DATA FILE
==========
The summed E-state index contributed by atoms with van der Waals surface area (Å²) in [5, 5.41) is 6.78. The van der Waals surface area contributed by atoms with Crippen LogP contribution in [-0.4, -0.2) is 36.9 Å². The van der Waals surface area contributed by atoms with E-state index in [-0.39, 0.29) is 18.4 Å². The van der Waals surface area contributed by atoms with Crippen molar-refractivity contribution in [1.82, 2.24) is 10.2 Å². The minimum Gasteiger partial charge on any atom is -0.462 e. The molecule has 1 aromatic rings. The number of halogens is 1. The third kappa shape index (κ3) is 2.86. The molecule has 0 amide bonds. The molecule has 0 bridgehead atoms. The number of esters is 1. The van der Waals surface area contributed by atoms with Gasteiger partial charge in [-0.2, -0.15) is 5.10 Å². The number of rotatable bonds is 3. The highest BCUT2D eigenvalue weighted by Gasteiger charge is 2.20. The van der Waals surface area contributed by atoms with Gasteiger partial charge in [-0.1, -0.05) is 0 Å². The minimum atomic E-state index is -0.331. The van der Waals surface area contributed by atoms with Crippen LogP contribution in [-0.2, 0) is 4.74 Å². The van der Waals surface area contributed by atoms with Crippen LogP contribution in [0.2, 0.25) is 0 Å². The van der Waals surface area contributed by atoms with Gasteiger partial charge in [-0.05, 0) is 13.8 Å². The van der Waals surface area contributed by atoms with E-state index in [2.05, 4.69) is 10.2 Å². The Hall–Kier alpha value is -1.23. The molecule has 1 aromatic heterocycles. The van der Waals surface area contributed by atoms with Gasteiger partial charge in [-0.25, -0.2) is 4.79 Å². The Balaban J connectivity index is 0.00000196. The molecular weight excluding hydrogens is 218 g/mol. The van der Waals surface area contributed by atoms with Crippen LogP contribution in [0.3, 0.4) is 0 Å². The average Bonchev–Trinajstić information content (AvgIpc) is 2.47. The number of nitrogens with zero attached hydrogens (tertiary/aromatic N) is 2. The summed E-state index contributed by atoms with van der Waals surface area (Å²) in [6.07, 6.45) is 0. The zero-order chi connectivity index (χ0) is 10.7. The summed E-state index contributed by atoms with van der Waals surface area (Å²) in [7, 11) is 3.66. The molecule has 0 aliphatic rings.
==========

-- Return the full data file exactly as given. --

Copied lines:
The summed E-state index contributed by atoms with van der Waals surface area (Å²) in [5, 5.41) is 6.78. The van der Waals surface area contributed by atoms with Crippen LogP contribution in [-0.4, -0.2) is 36.9 Å². The van der Waals surface area contributed by atoms with E-state index in [-0.39, 0.29) is 18.4 Å². The van der Waals surface area contributed by atoms with Crippen molar-refractivity contribution in [1.82, 2.24) is 10.2 Å². The minimum Gasteiger partial charge on any atom is -0.462 e. The molecule has 1 aromatic rings. The number of halogens is 1. The third kappa shape index (κ3) is 2.86. The molecule has 0 amide bonds. The molecule has 0 bridgehead atoms. The number of esters is 1. The van der Waals surface area contributed by atoms with Gasteiger partial charge in [-0.2, -0.15) is 5.10 Å². The number of rotatable bonds is 3. The highest BCUT2D eigenvalue weighted by Gasteiger charge is 2.20. The van der Waals surface area contributed by atoms with Gasteiger partial charge in [-0.1, -0.05) is 0 Å². The minimum atomic E-state index is -0.331. The van der Waals surface area contributed by atoms with Crippen LogP contribution in [-0.2, 0) is 4.74 Å². The van der Waals surface area contributed by atoms with Crippen LogP contribution in [0.2, 0.25) is 0 Å². The van der Waals surface area contributed by atoms with Gasteiger partial charge in [-0.05, 0) is 13.8 Å². The van der Waals surface area contributed by atoms with E-state index in [2.05, 4.69) is 10.2 Å². The Hall–Kier alpha value is -1.23. The molecule has 1 aromatic heterocycles. The van der Waals surface area contributed by atoms with Gasteiger partial charge in [-0.25, -0.2) is 4.79 Å². The Balaban J connectivity index is 0.00000196. The molecular weight excluding hydrogens is 218 g/mol. The van der Waals surface area contributed by atoms with Crippen LogP contribution in [0.3, 0.4) is 0 Å². The average Bonchev–Trinajstić information content (AvgIpc) is 2.47. The number of nitrogens with zero attached hydrogens (tertiary/aromatic N) is 2. The summed E-state index contributed by atoms with van der Waals surface area (Å²) in [6.07, 6.45) is 0. The zero-order chi connectivity index (χ0) is 10.7. The summed E-state index contributed by atoms with van der Waals surface area (Å²) in [7, 11) is 3.66. The molecule has 0 aliphatic rings.